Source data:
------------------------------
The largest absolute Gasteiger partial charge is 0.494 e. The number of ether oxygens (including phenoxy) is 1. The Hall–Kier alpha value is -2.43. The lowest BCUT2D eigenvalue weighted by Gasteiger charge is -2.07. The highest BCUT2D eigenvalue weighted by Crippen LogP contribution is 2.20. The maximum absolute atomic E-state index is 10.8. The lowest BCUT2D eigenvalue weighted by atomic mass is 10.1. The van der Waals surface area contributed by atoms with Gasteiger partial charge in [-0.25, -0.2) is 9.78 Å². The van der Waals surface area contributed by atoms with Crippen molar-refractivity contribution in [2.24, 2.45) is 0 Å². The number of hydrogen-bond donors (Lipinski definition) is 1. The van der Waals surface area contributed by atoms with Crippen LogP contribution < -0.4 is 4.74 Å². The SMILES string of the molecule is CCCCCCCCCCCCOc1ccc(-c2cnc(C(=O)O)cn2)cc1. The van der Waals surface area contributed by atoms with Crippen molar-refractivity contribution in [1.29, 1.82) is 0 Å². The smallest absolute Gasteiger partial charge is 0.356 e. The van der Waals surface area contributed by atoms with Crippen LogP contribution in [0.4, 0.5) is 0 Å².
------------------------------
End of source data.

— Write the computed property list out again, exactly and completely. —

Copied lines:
The largest absolute Gasteiger partial charge is 0.494 e. The number of ether oxygens (including phenoxy) is 1. The Hall–Kier alpha value is -2.43. The lowest BCUT2D eigenvalue weighted by Gasteiger charge is -2.07. The highest BCUT2D eigenvalue weighted by Crippen LogP contribution is 2.20. The maximum absolute atomic E-state index is 10.8. The lowest BCUT2D eigenvalue weighted by atomic mass is 10.1. The van der Waals surface area contributed by atoms with Gasteiger partial charge in [-0.25, -0.2) is 9.78 Å². The van der Waals surface area contributed by atoms with Crippen molar-refractivity contribution in [2.24, 2.45) is 0 Å². The number of hydrogen-bond donors (Lipinski definition) is 1. The van der Waals surface area contributed by atoms with Crippen LogP contribution < -0.4 is 4.74 Å². The SMILES string of the molecule is CCCCCCCCCCCCOc1ccc(-c2cnc(C(=O)O)cn2)cc1. The van der Waals surface area contributed by atoms with Crippen molar-refractivity contribution in [1.29, 1.82) is 0 Å². The smallest absolute Gasteiger partial charge is 0.356 e. The van der Waals surface area contributed by atoms with Crippen LogP contribution in [0.4, 0.5) is 0 Å².